1. The People's brief, in relevant part, states accurately the controlling principles: “While a citizen briefly detained by a police officer is also seized—albeit temporarily—within the meaning of the Fourth Amendment and thus deprived of his freedom of movement, the courts have consistently held that Miranda admonishments are not required. This type of questioning ‘․ is a permissible means for a police officer who has detained someone to quickly ascertain whether such person should be released or held for further investigation.’ People v. Hill (1974) 12 Cal.3d 731, 767 [117 Cal.Rptr. 393, 528 P.2d 1], overruled on other grounds in People v. DeVaughn (1977) 18 Cal.3d 889, 896 [135 Cal.Rptr. 786, 558 P.2d 872]. Accord People v. Manis (1969) 268 Cal.App.2d 653, 661, 665 [74 Cal.Rptr. 423]; People v. Carter (1980) 108 Cal.App.3d 127, 130–131 [166 Cal.Rptr. 304]. Advisement as to the suspect's Miranda rights is not necessary ‘․ until such time as the point of arrest or accusation has been reached or the questioning has ceased to be brief and casual and becomes sustained and coercive.’ People v. Montoya (1981) 125 Cal.App.3d 807, 810 [178 Cal.Rptr. 211]. See People v. Morse, supra, [70 Cal.2d 711] 723–724 [76 Cal.Rptr. 391, 452 P.2d 607]; In re James M. (1977) 72 Cal.App.3d 133, 137 [139 Cal.Rptr. 902].”
2. CALJIC No. 2.71 (1980 rev.) reads as follows: “An admission is a statement made by defendant other than at his trial which does not by itself acknowledge his guilt of the crime(s) for which he is on trial, but which statement tends to prove his guilt when considered with the rest of the evidence.“You are the exclusive judges as to whether the defendant made an admission, and if so, whether such statement is true in whole or in part. If you should find that the defendant did not make the statement, you must reject it. If you find that it is true in whole or in part, you may consider that part which you find to be true.“Evidence of an oral admission of the defendant should be viewed with caution.”CALJIC 2.03 (1979 rev.), titled CONSCIOUSNESS OF GUILT—FALSEHOOD, provides as follows: “If you find that before this trial the defendant made false or deliberately misleading statements concerning the charge upon which he is now being tried, you may consider such statements as a circumstance tending to prove a consciousness of guilt but it is not sufficient of itself to prove guilt. The weight to be given to such a circumstance and its significance, if any, are matters for your determination.”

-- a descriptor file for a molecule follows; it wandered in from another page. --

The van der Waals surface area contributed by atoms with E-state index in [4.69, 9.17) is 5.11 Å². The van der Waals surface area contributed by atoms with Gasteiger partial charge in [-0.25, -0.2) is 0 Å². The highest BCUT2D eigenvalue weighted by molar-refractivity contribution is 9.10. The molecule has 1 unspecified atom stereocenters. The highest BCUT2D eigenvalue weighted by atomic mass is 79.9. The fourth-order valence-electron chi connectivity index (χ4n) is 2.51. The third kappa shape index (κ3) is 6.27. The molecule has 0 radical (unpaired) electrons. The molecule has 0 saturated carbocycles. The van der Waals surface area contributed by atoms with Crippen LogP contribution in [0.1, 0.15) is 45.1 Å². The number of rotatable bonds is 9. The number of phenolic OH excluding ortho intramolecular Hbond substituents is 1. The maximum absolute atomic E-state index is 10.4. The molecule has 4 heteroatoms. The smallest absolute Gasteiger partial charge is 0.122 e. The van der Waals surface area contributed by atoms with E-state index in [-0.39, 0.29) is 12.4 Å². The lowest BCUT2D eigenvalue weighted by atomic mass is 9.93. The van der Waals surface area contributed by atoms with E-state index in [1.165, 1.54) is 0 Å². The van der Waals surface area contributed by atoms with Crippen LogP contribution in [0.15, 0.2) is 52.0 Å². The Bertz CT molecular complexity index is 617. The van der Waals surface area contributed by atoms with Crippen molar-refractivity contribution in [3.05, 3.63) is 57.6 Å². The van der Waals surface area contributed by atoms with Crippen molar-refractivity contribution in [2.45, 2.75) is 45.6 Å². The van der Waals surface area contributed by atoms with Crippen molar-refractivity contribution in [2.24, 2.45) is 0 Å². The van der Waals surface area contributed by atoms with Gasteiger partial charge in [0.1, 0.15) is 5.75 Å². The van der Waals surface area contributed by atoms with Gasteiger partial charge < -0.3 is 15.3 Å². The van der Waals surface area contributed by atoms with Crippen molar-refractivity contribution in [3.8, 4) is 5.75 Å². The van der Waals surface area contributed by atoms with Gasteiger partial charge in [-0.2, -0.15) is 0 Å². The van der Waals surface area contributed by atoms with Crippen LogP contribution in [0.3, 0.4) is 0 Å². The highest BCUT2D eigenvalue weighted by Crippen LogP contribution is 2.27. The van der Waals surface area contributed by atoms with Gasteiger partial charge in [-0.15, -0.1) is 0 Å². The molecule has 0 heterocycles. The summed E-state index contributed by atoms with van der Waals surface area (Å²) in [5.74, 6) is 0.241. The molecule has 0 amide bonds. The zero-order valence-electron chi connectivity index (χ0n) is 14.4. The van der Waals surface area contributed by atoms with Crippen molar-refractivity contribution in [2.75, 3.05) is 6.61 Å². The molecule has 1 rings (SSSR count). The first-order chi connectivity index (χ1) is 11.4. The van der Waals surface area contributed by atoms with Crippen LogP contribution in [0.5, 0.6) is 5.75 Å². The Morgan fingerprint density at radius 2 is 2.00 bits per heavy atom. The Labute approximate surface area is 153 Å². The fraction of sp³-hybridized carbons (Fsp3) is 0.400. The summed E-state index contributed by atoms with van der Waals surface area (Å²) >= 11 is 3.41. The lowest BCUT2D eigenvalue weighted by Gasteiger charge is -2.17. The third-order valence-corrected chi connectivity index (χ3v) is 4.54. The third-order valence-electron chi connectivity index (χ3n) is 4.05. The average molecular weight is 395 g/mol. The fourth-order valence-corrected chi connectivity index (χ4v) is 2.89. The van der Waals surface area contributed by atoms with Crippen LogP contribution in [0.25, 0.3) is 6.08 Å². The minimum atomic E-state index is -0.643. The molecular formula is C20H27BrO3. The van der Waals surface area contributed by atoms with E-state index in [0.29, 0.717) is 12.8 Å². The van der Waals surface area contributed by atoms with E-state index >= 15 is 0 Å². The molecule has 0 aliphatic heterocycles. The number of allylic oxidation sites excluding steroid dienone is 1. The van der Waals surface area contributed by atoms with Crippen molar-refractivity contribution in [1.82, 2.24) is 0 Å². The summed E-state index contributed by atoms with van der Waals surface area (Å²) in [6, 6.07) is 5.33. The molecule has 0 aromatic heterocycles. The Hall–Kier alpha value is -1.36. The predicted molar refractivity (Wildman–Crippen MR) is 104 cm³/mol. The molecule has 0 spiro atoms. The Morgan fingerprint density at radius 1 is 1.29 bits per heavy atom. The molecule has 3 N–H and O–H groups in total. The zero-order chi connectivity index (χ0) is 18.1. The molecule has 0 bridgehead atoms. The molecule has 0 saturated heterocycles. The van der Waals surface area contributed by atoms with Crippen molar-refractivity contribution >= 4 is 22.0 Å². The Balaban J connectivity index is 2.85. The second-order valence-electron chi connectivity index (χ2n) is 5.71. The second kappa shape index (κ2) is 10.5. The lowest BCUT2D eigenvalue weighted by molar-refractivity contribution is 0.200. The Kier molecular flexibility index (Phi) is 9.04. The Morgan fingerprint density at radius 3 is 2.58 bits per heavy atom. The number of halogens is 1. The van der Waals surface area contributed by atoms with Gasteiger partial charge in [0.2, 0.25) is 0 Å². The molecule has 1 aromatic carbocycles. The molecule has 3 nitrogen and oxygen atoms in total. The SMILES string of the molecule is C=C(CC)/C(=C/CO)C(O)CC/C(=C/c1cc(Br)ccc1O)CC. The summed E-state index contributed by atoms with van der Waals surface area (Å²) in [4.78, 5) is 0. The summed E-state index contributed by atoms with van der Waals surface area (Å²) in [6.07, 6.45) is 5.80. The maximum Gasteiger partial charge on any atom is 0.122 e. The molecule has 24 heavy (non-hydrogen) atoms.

3. The People argue that appellant's lack of violence was not a proper basis for not imposing the aggravated base term. While the factors listed in California Rules of Court, rule 421, relating to circumstances in aggravation and rule 423, relating to circumstances in mitigation, are not all-inclusive, we note that one enumerated factor in mitigation is rule 423(a)(6): “․ no harm was done or threatened against the victim.” Furthermore, since violence is specifically mentioned as a factor in aggravation (rule 421(a)(1); rule 421(b)(1)), it is logical that the lack of such an aggravating circumstance might be regarded as a potential mitigating factor.
WHITE, Presiding Justice.
SCOTT and FEINBERG, JJ., concur.